An intranet with social features will also help to boost employee voice by allowing them to post questions and comments on company announcements.
Don’t forget to be responsive to questions and feedback. A prompt response is recommended where possible to ensure employees understand that they are heard, and that their opinions and concerns matter.
6. Ensure the content is relevant to the audience
The information provided by senior management to team members needs to be relevant to their respective roles within the organization. Prior to delivering any message to your team, carefully review its content and ensure that the information you convey is appropriate and tailored to your audience.
For managers responsible for multiple teams (or large teams where the information is only relevant to some members), a persona-based messaging strategy may be the most effective way to cascade the message. This can be facilitated with an intranet that allows you to build user groups for specific employee personas and deploy messaging to each persona across their most commonly-used comms channel, whether that is email, Teams, Slack, digital signage, or your employee app (via mobile notification).
7. Deliver news professionally
Unfortunately, you may be required to deliver news that you are not completely happy about. An organization can often have to roll out plans that negatively affect staff. In these situations, it is important to deliver the news factually and with confidence.
Be aware of your non-verbal cues, and avoid slumping, frowning and eye-rolling – your role as team leader means you should appear to be in control at all times, even if you don’t necessarily feel like it. Your position means people have trust and confidence in you so if you’re delivering news that could impinge on staff, you need to be able to provide the necessary support and guidance that they require.
When delivering written communications, following a few simple rules can help to ensure employees can digest information, and that they will actually want to read it in the first place. These include presenting lengthy text in a series of short digestible paragraphs, and break things up further with subheadings, images, and video where possible. The human brain is said to process visual information significantly faster than text, so keep this in mind when cascading complex data or new processes.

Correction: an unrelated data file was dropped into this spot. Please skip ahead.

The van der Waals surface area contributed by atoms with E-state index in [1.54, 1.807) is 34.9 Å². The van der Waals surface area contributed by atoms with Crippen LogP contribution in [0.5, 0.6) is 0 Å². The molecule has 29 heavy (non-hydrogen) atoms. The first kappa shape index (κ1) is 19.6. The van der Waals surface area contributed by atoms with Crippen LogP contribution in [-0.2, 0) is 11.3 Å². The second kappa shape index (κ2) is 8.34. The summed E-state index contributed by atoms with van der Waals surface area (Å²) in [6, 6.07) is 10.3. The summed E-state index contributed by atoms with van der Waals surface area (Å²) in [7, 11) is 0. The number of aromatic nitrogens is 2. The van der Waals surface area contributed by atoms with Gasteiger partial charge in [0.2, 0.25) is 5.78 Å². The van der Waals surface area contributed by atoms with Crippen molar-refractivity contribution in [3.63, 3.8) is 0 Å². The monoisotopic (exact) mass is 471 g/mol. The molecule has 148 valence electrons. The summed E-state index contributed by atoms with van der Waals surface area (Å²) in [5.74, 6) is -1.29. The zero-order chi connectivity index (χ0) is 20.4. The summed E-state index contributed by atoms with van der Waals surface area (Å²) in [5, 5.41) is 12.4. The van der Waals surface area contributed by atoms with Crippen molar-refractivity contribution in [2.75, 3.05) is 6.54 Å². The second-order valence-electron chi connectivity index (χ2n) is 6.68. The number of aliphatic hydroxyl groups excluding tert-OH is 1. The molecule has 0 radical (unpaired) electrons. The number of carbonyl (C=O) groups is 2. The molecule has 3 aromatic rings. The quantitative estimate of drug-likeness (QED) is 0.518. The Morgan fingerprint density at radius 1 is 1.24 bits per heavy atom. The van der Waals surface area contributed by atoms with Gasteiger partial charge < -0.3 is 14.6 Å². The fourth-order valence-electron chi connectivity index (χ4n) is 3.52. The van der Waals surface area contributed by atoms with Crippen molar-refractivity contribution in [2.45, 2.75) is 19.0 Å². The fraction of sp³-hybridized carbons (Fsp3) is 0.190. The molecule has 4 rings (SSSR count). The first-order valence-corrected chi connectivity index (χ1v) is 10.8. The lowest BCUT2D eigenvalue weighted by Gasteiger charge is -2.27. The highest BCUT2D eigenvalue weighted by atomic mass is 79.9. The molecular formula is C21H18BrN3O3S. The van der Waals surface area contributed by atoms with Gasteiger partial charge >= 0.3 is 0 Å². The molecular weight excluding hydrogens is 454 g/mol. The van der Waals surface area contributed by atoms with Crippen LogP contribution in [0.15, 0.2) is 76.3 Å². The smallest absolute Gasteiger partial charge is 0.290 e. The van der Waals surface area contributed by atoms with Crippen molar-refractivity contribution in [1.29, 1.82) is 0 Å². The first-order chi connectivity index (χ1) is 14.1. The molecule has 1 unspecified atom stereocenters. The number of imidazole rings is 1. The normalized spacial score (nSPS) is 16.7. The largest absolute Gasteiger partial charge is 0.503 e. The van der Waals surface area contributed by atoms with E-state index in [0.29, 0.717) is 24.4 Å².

8. Have a communication channel for peers
Use your intranet software to form a private group, which can provide support and guidance to managers. They can meet online from wherever they are to discuss plans, share ideas and ask questions. If something isn’t clear, having a discussion with a peer regardless of location or time zone is a great way of gaining a better understanding of what is required.
9. Consider the most effective tools and channels to use
Make sure your managers have all the tools to deliver information. Whether it’s a bullet point list or a presentation slides – whatever helps enhance the communication should be made easily available. A great deal of having information understood is conveying it in the most effective way. Visuals like videos, graphs, or images can help improve the message, so it’s important to think about what kind of media to employ (if any) when you’re launching the information.
Consider the most effective way of disseminating this information to your managers, too. For example, using an intranet that enables multichannel communications, you can quickly get this information in front of each manager via the communication channel that they’re most active on rather than relying on them regularly checking cluttered email inboxes where the information can easily be overlooked.
A dedicated page or content area on your intranet that is set up so that only managers can view it is a highly effective way to keep all of the information in one place. The messages that notify managers about the information that requires cascading can link directly to this intranet content, ensuring managers have access to a single source of truth.
An intranet with a built-in CMS Editor will also allow whoever is distributing the information to managers to structure the information in a visually engaging way using drag-and-drop elements such as titles, text blocks, graphics, stock images, video, and more.
If the information that your managers need to cascade is shared with them via a traditional method such as email attachment, they can choose to put to create their own visually engaging messages for the employees they want to share it with and deploy the messages to those employees across the most effective channels, providing the managers have the correct publishing permissions for your intranet.
Creating a winning communication cascade
Ultimately, cascading communication is about working together as a network. This is why fragmented organizations exhibit poor communication: people are pulling in different directions and therefore creating a disordered message.
Cultural change requires conformity, consensus, and co-operation. It also requires strong leadership skills from those key players within the business. When you have these, you can start working on ensuring messages, news and change is communicated effectively. But the cascade doesn’t just rely on conveying the message, the hard work is managing the cultural change – reinforcing it to the point where each member of the organization fully understands the information and what is required of them.
Main image by Freepik